Twice a week, THE HOYA’s editorial board comes together to brainstorm ways in which the university campus and community can be improved. More than likely, you have some ideas as well.

Now it’s time for you to do something about it.

Reimagine Georgetown is a student-run partnership sponsored by the Corp, THE HOYA, and the Georgetown University Alumni and Student Federal Credit Union, designed to – in their words – “improve the undergraduate experience in innovative ways.”

We don’t often like to advocate THE HOYA’s own initiatives – we’ve even been critical of the newspaper’s coverage and independence efforts in the past – but this board truly feels that the grant is worthy of the coverage.

In fact, Reimagine Georgetown gives students the opportunity to present new and creative projects that will improve campus life and make the campus more enjoyable for students, and offers funds from $500 to $10,000 to projects that they feel are creative enough to do just that. In the past, the funds have been distributed to Run for Rigby, a five-kilometer race to promote fire safety in off-campus housing, and Georgetown University Grilling Society. In its four years of operation, Reimagine Georgetown has had two great successes with projects proposed by students.

The problem is, not many projects have been suggested since the grant was formed, which resulted in even less projects getting funding. Last academic year, the grant didn’t fund any student initiatives. Though one project came close, it seemed to have lost momentum somewhere between the proposal and the execution stages.

Students either do not know about Reimagine Georgetown, or if they do, they haven’t tried to take advantage of the funds that could be available to them.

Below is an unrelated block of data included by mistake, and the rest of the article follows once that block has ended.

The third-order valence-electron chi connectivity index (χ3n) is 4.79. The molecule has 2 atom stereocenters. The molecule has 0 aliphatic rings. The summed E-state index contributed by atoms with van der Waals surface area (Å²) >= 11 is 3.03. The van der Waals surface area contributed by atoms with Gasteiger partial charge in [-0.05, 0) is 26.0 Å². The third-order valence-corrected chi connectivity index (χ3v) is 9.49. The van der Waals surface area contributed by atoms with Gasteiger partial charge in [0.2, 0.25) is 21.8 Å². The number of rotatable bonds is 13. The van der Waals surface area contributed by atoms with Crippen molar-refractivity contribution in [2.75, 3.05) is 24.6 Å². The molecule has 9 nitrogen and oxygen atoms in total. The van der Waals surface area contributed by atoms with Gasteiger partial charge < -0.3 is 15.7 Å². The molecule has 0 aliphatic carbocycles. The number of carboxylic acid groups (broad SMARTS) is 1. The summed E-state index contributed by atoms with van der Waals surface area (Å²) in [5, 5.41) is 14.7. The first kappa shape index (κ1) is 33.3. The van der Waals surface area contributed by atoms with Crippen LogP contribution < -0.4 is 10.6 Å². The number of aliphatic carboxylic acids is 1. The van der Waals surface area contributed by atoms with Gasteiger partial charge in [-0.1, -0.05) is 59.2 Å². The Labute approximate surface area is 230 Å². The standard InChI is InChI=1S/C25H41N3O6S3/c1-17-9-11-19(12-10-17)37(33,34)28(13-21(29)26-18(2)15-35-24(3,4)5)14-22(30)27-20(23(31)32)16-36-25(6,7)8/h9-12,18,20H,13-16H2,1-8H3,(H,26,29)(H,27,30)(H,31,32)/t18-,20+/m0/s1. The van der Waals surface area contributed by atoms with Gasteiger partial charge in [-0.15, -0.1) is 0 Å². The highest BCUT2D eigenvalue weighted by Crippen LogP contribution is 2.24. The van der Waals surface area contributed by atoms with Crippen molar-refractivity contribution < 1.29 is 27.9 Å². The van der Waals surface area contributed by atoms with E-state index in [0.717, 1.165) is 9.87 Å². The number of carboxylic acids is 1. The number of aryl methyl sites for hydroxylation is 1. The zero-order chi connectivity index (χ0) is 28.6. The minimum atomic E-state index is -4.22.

What is the purpose of having grants for students if the student body does not know about them or gets to use them?

There does not seem to be a shortage of ways in which the university community could utilize this program.

This past month, for example, numerous student groups held a huge discussion on race. At the discussion, many students purposed various ways to improve how Georgetown students deal with the racial divides and differences present in our daily lives. Of course, without funds to institute change, there is very little that small groups and individuals can do in order to achieve their goals. The problem is not that students and student associations do not want to create a change; but rather that the students do not know to whom they should present their ideas to get the much-needed financial support.

Hopefully, Reimagine Georgetown can become an answer to that question.

Students, if you can think of a way to improve Georgetown University’s campus life, visit http://reimaginegeorgetown.com. The money is there waiting for you. A $10,000 budget could vastly improve many initiatives aimed at improving the Georgetown experience.

Reimagine Georgetown is a great opportunity for the many bright minds on this campus to apply their passion and creativity to make this university a better place.

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